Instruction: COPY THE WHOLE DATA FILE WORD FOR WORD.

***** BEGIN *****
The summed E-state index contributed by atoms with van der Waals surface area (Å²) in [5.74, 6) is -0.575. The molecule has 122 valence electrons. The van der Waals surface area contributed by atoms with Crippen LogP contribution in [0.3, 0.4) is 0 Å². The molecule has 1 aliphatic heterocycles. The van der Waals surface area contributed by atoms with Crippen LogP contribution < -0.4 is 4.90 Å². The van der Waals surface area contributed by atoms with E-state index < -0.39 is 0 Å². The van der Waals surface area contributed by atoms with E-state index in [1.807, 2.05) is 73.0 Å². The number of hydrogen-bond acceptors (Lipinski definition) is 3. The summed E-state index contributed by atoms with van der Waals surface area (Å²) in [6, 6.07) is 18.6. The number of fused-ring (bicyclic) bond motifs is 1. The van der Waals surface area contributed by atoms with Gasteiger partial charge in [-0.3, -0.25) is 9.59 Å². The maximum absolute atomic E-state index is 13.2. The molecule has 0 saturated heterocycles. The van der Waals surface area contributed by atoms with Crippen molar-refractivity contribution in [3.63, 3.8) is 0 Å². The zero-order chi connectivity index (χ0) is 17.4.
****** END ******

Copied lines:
The summed E-state index contributed by atoms with van der Waals surface area (Å²) in [5.74, 6) is -0.575. The molecule has 122 valence electrons. The van der Waals surface area contributed by atoms with Crippen LogP contribution in [0.3, 0.4) is 0 Å². The molecule has 1 aliphatic heterocycles. The van der Waals surface area contributed by atoms with Crippen LogP contribution < -0.4 is 4.90 Å². The van der Waals surface area contributed by atoms with E-state index < -0.39 is 0 Å². The van der Waals surface area contributed by atoms with E-state index in [1.807, 2.05) is 73.0 Å². The number of hydrogen-bond acceptors (Lipinski definition) is 3. The summed E-state index contributed by atoms with van der Waals surface area (Å²) in [6, 6.07) is 18.6. The number of fused-ring (bicyclic) bond motifs is 1. The van der Waals surface area contributed by atoms with Gasteiger partial charge in [-0.3, -0.25) is 9.59 Å². The maximum absolute atomic E-state index is 13.2. The molecule has 0 saturated heterocycles. The van der Waals surface area contributed by atoms with Crippen molar-refractivity contribution in [3.63, 3.8) is 0 Å². The zero-order chi connectivity index (χ0) is 17.4.